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  • immunocell immunocell Nov 2, 2011 9:51 AM Flag

    Review: Preclinical studies on placenta-derived cells and amniotic membrane: an update.

    1. Placenta. 2011 Mar;32 Suppl 2:S186-95. Epub 2011 Jan 19.

    Review: Preclinical studies on placenta-derived cells and amniotic membrane: an
    update.

    Parolini O, Caruso M.

    Centro di Ricerca E. Menni, Fondazione Poliambulanza-Istituto Ospedaliero,
    Brescia, Italy. ornella.parolini@tin.it

    Recent years have seen considerable advances in our knowledge of the biology and
    properties of stem/progenitor cells isolated from placental tissues. This has
    encouraged researchers to address the potential effects of these cells in animal
    models of different diseases, resulting in increasing expectations regarding
    their possible utility for cell-based therapeutic applications. This rapidly
    evolving research field is also enriched by studies aimed at expanding the use of
    the whole amniotic membrane (AM), a well-known surgical material, for
    pathological conditions other than those tested so far and for which clinical
    applications already exist. In this review, we provide an update on studies that
    have been performed with placenta-derived cells and fragments of the entire AM to
    validate their potential clinical applications in a variety of diseases, in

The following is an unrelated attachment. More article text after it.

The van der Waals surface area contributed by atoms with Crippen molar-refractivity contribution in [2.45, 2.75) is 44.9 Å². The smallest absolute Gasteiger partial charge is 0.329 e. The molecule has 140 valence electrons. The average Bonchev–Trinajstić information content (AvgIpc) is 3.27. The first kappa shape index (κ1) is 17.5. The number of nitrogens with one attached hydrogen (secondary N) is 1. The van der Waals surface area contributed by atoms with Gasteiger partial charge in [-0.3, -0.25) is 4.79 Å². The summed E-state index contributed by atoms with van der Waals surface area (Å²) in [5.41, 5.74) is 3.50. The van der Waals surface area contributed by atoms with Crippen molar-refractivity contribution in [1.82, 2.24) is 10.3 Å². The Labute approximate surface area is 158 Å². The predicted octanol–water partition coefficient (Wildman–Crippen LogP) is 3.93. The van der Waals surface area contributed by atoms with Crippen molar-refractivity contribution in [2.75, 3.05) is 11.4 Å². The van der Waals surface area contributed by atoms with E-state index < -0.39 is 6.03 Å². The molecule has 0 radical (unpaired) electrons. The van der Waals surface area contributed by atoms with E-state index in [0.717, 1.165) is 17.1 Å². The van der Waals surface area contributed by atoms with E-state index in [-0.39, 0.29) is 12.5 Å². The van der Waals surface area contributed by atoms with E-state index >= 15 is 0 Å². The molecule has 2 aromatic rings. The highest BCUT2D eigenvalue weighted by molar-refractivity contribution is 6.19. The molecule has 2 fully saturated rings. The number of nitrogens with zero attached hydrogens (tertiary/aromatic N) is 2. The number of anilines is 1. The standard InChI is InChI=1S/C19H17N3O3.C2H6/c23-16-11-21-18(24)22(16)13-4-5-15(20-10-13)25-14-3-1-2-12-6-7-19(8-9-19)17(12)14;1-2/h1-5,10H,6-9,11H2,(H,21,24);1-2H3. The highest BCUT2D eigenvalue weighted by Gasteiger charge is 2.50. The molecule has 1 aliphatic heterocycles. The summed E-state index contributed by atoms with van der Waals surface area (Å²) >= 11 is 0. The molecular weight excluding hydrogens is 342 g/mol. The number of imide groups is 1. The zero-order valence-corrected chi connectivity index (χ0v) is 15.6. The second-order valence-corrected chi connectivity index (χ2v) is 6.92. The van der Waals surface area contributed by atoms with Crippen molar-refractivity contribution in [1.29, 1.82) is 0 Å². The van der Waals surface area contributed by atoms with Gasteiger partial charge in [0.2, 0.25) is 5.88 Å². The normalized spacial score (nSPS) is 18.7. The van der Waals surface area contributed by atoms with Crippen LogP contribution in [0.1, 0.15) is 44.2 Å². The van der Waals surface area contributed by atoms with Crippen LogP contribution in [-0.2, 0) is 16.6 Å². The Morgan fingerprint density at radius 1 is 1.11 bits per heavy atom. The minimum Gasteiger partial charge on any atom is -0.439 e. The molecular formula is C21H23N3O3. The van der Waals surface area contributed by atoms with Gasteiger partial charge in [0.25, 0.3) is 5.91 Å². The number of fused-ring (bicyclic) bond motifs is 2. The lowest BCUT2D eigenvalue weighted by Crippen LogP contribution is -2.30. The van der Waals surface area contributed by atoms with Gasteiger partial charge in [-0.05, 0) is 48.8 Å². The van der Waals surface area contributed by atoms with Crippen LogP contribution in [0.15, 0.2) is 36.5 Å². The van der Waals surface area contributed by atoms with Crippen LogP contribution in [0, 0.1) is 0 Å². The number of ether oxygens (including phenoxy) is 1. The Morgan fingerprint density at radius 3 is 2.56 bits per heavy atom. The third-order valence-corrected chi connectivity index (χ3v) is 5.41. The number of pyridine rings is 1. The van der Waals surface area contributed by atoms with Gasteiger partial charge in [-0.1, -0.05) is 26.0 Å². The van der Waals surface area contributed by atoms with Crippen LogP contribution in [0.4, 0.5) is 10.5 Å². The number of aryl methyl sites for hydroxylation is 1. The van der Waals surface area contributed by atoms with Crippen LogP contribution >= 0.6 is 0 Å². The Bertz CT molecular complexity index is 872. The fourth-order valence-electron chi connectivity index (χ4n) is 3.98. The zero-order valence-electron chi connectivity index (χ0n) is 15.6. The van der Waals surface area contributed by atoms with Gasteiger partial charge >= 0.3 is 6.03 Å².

particular those associated with degenerative processes induced by inflammatory
    and fibrotic mechanisms. We also offer, as far as possible, insight into the
    interpretation and suggested mechanisms to explain the most important outcomes
    achieved to date

    It is clear that the range of potential clinical applications of
    placenta-derived cells and of fragments of the entire AM is continuously
    widening and evolving.
    Although, initially, differentiation of placenta-derived cells to
    specific lineages was considered the first necessity for their therapeutic
    application in vivo, with the idea that these cells should
    replace defective cells and regenerate damaged tissues, it is now
    emerging that the beneficial effects may more likely be due to
    secretion of bioactive molecules that could act on other cells and
    on the microenvironment which they occupy, promoting endogenous
    tissue repair or eliciting other beneficial effects (antiinflammatory,
    anti-scarring, angiogenic, etc.) through paracrine
    actions. Nevertheless, the two mechanisms (tissue-specific differentiation
    versus paracrine actions) are not mutually exclusive and
    both can account for the observed improvements. Although many
    of the observations from preclinical models support the hypothesis
    of a paracrine mechanism of action of placental cells and
    fragments of the entire AM, in most cases this remains a hypothesis
    arising very often from purely descriptive results, with no
    molecular dissection of mechanisms, components or target cells of
    these mechanisms, and with many vital pieces of information still
    lacking. Therefore, elucidation of these mechanisms is paramount
    to future clinical applications.

 
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